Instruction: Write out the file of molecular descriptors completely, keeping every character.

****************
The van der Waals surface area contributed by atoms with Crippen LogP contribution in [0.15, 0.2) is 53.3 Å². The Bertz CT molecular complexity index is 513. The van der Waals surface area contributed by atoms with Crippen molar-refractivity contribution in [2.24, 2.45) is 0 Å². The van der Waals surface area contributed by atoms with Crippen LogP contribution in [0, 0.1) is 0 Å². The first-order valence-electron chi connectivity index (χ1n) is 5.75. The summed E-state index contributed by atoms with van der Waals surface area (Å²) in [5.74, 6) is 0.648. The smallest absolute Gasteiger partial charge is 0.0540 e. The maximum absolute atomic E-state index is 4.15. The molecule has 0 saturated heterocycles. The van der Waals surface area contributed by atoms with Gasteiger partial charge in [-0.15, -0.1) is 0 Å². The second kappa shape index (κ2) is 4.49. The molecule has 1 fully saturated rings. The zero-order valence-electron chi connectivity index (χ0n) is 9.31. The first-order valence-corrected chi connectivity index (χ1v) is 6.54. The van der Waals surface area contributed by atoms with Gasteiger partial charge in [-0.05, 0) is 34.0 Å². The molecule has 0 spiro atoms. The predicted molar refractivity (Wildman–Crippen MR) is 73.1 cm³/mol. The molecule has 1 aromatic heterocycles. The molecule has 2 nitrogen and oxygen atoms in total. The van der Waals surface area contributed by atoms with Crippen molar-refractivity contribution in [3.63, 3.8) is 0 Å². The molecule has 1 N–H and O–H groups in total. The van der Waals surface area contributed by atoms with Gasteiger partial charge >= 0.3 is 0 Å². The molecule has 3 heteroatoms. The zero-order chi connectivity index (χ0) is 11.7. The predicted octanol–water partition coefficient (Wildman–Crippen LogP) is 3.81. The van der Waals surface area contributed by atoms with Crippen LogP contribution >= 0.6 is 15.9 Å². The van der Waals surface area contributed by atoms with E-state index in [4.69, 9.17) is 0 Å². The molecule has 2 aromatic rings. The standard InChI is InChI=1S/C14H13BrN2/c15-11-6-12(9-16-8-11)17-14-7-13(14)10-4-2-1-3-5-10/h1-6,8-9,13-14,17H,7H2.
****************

The van der Waals surface area contributed by atoms with Crippen LogP contribution in [0.15, 0.2) is 53.3 Å². The Bertz CT molecular complexity index is 513. The van der Waals surface area contributed by atoms with Crippen molar-refractivity contribution in [2.24, 2.45) is 0 Å². The van der Waals surface area contributed by atoms with Crippen LogP contribution in [0, 0.1) is 0 Å². The first-order valence-electron chi connectivity index (χ1n) is 5.75. The summed E-state index contributed by atoms with van der Waals surface area (Å²) in [5.74, 6) is 0.648. The smallest absolute Gasteiger partial charge is 0.0540 e. The maximum absolute atomic E-state index is 4.15. The molecule has 0 saturated heterocycles. The van der Waals surface area contributed by atoms with Gasteiger partial charge in [-0.15, -0.1) is 0 Å². The second kappa shape index (κ2) is 4.49. The molecule has 1 fully saturated rings. The zero-order valence-electron chi connectivity index (χ0n) is 9.31. The first-order valence-corrected chi connectivity index (χ1v) is 6.54. The van der Waals surface area contributed by atoms with Gasteiger partial charge in [-0.05, 0) is 34.0 Å². The molecule has 0 spiro atoms. The predicted molar refractivity (Wildman–Crippen MR) is 73.1 cm³/mol. The molecule has 1 aromatic heterocycles. The molecule has 2 nitrogen and oxygen atoms in total. The van der Waals surface area contributed by atoms with Crippen molar-refractivity contribution in [3.63, 3.8) is 0 Å². The molecule has 1 N–H and O–H groups in total. The van der Waals surface area contributed by atoms with Gasteiger partial charge >= 0.3 is 0 Å². The molecule has 3 heteroatoms. The zero-order chi connectivity index (χ0) is 11.7. The predicted octanol–water partition coefficient (Wildman–Crippen LogP) is 3.81. The van der Waals surface area contributed by atoms with Crippen LogP contribution >= 0.6 is 15.9 Å². The van der Waals surface area contributed by atoms with E-state index in [4.69, 9.17) is 0 Å². The molecule has 2 aromatic rings. The standard InChI is InChI=1S/C14H13BrN2/c15-11-6-12(9-16-8-11)17-14-7-13(14)10-4-2-1-3-5-10/h1-6,8-9,13-14,17H,7H2.